Horita, C. Bueno, A. R
Horimoto, P. A
Lemos, A. Morandini-Filho, J. E
Krieger, P. L
Santos, A. C
Differences in the distribution of the MTRR rs326119 polymorphism (c.56 + 781 A > C) between patients with congenital heart disease (CHD) and controls have been described in Chinese individuals. The association is thought to be due to deregulation of homocysteine-cobalamin pathways. This has not been replicated in other populations. The primary objective of this study was to assess the influence of the MTRR rs326119 polymorphism on biochemical parameters of vitamin B12 metabolism, coronary lesions, and congenital heart disease in Brazilian subjects. We selected 722 patients with CHD, 1432 patients who underwent coronary angiography, and 156 blood donors. Genotyping for the MTRR polymorphism was evaluated by high-resolution melting analysis, and biochemical tests of vitamin B12 metabolism were measured. Subjects carrying the AC or CC genotypes had higher homocysteine concentrations (9.7 ± 0.4 μmol/L and 10.1 ± 0.6 μmol/L) and lower cobalamin concentrations (260.5 ± 13.3 pmol/L and 275.6 ± 19.9 pmol/L) compared with the subjects carrying the AA genotype (8.7 ± 0.5 μmol/L and 304.8 ± 14.7 pmol/L), respectively. A multiple linear regression model also identified a significant association between the number of C variant alleles with the concentrations of homocysteine and cobalamin. Nonetheless, the allelic and genotypic distributions for MTRR rs326119 were not associated with CHD or coronary atherosclerosis in the studied samples. Our findings indicate that the MTRR rs326119 variant might be a genetic marker associated with homocysteine and cobalamin concentrations, but not a strong risk factor for CHD or coronary atherosclerosis in the Brazilian population.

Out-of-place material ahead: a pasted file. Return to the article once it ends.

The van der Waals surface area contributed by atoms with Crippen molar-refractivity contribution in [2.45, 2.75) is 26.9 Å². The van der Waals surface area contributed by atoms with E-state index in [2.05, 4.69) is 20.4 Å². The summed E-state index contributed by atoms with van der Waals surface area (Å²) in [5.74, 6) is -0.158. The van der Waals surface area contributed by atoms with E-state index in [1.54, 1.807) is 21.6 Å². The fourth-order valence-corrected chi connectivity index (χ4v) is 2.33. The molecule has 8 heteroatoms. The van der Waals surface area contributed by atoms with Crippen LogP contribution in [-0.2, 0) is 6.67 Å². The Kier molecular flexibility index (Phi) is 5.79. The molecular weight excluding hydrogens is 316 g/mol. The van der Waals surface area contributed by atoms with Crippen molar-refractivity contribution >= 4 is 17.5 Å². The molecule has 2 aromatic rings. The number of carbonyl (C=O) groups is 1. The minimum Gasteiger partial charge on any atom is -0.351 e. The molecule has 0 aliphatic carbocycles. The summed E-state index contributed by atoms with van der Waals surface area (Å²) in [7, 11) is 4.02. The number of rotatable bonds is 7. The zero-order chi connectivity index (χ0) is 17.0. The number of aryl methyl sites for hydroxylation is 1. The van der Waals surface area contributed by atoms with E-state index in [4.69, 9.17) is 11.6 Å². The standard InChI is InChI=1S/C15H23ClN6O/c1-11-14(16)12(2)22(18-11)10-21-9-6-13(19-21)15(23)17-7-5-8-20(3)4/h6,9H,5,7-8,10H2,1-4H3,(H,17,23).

Diff selection: Mark the radio boxes of the revisions to compare and hit enter or the button at the bottom.
Legend: (cur) = difference with latest revision, (prev) = difference with preceding revision, m = minor edit.
Published on 19/05/17Submitted on 19/05/17
Views 5Recommendations 0
Are you one of the authors of this document?